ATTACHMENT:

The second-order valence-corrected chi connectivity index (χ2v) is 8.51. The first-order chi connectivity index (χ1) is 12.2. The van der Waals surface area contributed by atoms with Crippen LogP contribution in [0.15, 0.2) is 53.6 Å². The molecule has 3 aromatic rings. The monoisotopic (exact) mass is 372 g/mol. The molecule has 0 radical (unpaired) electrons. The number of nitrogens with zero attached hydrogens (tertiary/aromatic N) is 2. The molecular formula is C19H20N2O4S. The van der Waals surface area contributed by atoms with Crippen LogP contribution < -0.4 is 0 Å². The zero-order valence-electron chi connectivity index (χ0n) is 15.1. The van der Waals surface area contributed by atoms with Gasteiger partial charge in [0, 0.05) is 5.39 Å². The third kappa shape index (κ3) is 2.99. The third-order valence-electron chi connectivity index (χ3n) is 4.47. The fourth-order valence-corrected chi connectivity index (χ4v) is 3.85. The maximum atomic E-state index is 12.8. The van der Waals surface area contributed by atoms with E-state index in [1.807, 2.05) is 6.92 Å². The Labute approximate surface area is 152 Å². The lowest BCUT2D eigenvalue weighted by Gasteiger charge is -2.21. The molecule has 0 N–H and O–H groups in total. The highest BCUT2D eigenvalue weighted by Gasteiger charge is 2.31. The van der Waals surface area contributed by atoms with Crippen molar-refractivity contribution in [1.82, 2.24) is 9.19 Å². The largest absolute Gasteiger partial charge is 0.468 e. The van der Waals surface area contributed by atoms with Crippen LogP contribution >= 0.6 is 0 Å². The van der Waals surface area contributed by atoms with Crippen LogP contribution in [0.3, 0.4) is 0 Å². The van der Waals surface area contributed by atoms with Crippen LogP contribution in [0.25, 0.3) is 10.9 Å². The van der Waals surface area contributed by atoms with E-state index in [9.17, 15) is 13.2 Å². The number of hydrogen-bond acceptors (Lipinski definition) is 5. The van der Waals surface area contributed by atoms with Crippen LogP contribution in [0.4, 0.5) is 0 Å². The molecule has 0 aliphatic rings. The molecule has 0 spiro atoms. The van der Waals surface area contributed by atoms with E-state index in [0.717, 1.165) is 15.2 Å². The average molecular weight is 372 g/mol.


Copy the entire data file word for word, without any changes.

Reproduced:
The second-order valence-corrected chi connectivity index (χ2v) is 8.51. The first-order chi connectivity index (χ1) is 12.2. The van der Waals surface area contributed by atoms with Crippen LogP contribution in [0.15, 0.2) is 53.6 Å². The molecule has 3 aromatic rings. The monoisotopic (exact) mass is 372 g/mol. The molecule has 0 radical (unpaired) electrons. The number of nitrogens with zero attached hydrogens (tertiary/aromatic N) is 2. The molecular formula is C19H20N2O4S. The van der Waals surface area contributed by atoms with Crippen LogP contribution < -0.4 is 0 Å². The zero-order valence-electron chi connectivity index (χ0n) is 15.1. The van der Waals surface area contributed by atoms with Gasteiger partial charge in [0, 0.05) is 5.39 Å². The third kappa shape index (κ3) is 2.99. The third-order valence-electron chi connectivity index (χ3n) is 4.47. The fourth-order valence-corrected chi connectivity index (χ4v) is 3.85. The maximum atomic E-state index is 12.8. The van der Waals surface area contributed by atoms with E-state index in [1.807, 2.05) is 6.92 Å². The Labute approximate surface area is 152 Å². The lowest BCUT2D eigenvalue weighted by Gasteiger charge is -2.21. The molecule has 0 N–H and O–H groups in total. The highest BCUT2D eigenvalue weighted by Gasteiger charge is 2.31. The van der Waals surface area contributed by atoms with Crippen molar-refractivity contribution in [1.82, 2.24) is 9.19 Å². The largest absolute Gasteiger partial charge is 0.468 e. The van der Waals surface area contributed by atoms with Crippen LogP contribution >= 0.6 is 0 Å². The van der Waals surface area contributed by atoms with Crippen LogP contribution in [0.3, 0.4) is 0 Å². The van der Waals surface area contributed by atoms with Crippen LogP contribution in [0.25, 0.3) is 10.9 Å². The van der Waals surface area contributed by atoms with E-state index in [9.17, 15) is 13.2 Å². The number of hydrogen-bond acceptors (Lipinski definition) is 5. The van der Waals surface area contributed by atoms with Crippen LogP contribution in [0.4, 0.5) is 0 Å². The molecule has 0 aliphatic rings. The molecule has 0 spiro atoms. The van der Waals surface area contributed by atoms with E-state index in [0.717, 1.165) is 15.2 Å². The average molecular weight is 372 g/mol.